Update: The Alamo Four Star muzzle brake design was purchased by Masterpiece Arms, and is now sold as the MPA Cowl Induction Muzzle Brake.
I came up with an overall rating for each brake, which is indicated in the last column above. On my rating system, if a brake were to have an average recoil reduction of 15% or less, it would receive a rating of 0. That seems like the bare minimum into this game. On the upper-end, if a brake reduced recoil by an average of 44% or more, which only the top 2 brakes did, it received a full 10.0 rating.
I devised several methods for ratings, but this seemed the most objective and fair. With this rating system, none of the numbers are based on where a brake ranked relative to the others tested. A muzzle brakes rating is entirely based on its own performance.
Here is another visualization of the overall ratings, including a photo of each brake. This allows you to see which designs are more effective when it comes to recoil reduction, and spot some common characteristics among the top performers.
Pros & Cons of Angled Baffles
One thing interesting to note, that isn’t apparent in the photos, is that the top 5 performers all have angled baffles (i.e. the baffles aren’t perpendicular to the bullet path).
Here is a breakdown of how much the top muzzle brakes are angled back toward the shooter (0° indicates the baffles are perpendicular to the bullet path). There seems to be a strong correlation between the angle and overall rank.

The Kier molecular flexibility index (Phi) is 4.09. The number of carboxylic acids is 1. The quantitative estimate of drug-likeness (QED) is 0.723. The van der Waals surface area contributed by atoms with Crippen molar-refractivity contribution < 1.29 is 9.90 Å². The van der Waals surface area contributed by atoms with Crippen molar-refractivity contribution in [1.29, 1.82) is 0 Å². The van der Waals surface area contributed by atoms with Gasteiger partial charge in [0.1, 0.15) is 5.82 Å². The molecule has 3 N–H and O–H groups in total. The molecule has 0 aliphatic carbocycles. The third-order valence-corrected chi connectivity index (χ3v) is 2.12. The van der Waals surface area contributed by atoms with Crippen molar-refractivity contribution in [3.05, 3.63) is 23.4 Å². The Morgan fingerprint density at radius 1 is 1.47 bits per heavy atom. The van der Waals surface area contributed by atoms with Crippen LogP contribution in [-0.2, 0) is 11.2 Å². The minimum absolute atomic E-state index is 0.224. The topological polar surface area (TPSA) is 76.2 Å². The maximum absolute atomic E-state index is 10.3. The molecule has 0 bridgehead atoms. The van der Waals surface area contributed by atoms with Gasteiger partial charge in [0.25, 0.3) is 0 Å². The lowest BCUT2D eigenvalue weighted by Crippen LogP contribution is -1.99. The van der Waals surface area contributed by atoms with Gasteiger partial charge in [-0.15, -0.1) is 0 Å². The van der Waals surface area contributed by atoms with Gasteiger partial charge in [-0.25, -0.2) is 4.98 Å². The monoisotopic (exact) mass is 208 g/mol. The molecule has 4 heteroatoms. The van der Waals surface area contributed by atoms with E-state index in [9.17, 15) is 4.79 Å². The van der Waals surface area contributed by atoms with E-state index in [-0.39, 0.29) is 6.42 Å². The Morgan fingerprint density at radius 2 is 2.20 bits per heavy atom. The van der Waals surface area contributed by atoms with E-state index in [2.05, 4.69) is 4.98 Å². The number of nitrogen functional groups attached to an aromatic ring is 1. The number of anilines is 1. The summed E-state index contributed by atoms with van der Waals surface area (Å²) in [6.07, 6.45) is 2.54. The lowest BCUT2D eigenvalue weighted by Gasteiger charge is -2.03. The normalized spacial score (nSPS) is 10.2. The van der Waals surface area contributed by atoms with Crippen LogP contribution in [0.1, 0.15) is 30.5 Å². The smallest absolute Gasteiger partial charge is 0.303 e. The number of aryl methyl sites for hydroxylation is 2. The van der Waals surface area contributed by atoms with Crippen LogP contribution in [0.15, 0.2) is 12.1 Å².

- Alamo Four Star Cowl Induction Brake = 35°
- American Precision Arms Fat B* = 30°
- American Precision Arms Little B* = 30°
- JEC Recoil Reduction Brake = 15°
- Holland Radial Quick Discharge Brake = 15°
- Center Shot Rifles Blast Tamer = 0°
- JP Recoil Eliminator = 0°
- Impact Precision Muzzle Brake = 0°
- JP Large Compensator = 0°
- West Texas Ordnance Muzzle Brake = 0°
I believe there are only 2 outside the top 5 that have angled baffles, the tiny TBAC Compact Brake and the smaller version of the Holland Radial Quick Discharge Muzzle Brake. The angle definitely isn’t the only thing that plays into recoil performance, but it’s clearly significant.
However, in the section on muzzle devices from Dr. Carlucci’s textbook, Ballistics: Theory and Design of Guns and Ammunition, he reminds us “Best design practice is to divert gases to the sides of the weapon, because rearward diversion could affect an exposed gun crew.” During my tests, a manufacturer sent me a prototype of a muzzle brake with 45° baffles back toward the shooter. It provided outstanding recoil reduction (better than anything shown here), but while testing that brake, a friend helping me with the tests caught some shrapnel in his side. It penetrated 2 shirts and caused a wound deep enough to see flesh. I told the manufacturer I wouldn’t write about it, because I didn’t think it was safe. They were concerned as well, and haven’t release that prototype for sale.